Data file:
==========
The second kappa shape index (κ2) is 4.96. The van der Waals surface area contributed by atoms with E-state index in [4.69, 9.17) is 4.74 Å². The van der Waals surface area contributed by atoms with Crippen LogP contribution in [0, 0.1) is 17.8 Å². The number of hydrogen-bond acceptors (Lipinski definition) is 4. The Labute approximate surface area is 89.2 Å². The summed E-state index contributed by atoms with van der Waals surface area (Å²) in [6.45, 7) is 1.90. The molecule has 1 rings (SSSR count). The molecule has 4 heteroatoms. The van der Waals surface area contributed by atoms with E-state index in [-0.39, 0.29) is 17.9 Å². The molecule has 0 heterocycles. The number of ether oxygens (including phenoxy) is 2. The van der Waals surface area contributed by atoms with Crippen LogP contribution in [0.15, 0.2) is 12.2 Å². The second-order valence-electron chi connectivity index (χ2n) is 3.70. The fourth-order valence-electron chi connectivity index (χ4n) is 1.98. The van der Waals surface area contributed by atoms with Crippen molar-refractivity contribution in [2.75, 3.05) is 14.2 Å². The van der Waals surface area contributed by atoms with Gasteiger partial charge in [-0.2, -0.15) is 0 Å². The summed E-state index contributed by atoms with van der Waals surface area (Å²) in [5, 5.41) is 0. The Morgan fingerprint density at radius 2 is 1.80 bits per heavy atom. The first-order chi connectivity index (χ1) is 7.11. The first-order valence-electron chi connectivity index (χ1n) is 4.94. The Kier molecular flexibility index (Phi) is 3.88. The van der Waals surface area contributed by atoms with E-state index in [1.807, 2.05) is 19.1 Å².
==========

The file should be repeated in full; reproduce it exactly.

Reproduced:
The second kappa shape index (κ2) is 4.96. The van der Waals surface area contributed by atoms with E-state index in [4.69, 9.17) is 4.74 Å². The van der Waals surface area contributed by atoms with Crippen LogP contribution in [0, 0.1) is 17.8 Å². The number of hydrogen-bond acceptors (Lipinski definition) is 4. The Labute approximate surface area is 89.2 Å². The summed E-state index contributed by atoms with van der Waals surface area (Å²) in [6.45, 7) is 1.90. The molecule has 1 rings (SSSR count). The molecule has 4 heteroatoms. The van der Waals surface area contributed by atoms with E-state index in [-0.39, 0.29) is 17.9 Å². The molecule has 0 heterocycles. The number of ether oxygens (including phenoxy) is 2. The van der Waals surface area contributed by atoms with Crippen LogP contribution in [0.15, 0.2) is 12.2 Å². The second-order valence-electron chi connectivity index (χ2n) is 3.70. The fourth-order valence-electron chi connectivity index (χ4n) is 1.98. The van der Waals surface area contributed by atoms with Crippen molar-refractivity contribution in [2.75, 3.05) is 14.2 Å². The van der Waals surface area contributed by atoms with Gasteiger partial charge in [-0.2, -0.15) is 0 Å². The summed E-state index contributed by atoms with van der Waals surface area (Å²) in [5, 5.41) is 0. The Morgan fingerprint density at radius 2 is 1.80 bits per heavy atom. The first-order chi connectivity index (χ1) is 7.11. The first-order valence-electron chi connectivity index (χ1n) is 4.94. The Kier molecular flexibility index (Phi) is 3.88. The van der Waals surface area contributed by atoms with E-state index in [1.807, 2.05) is 19.1 Å².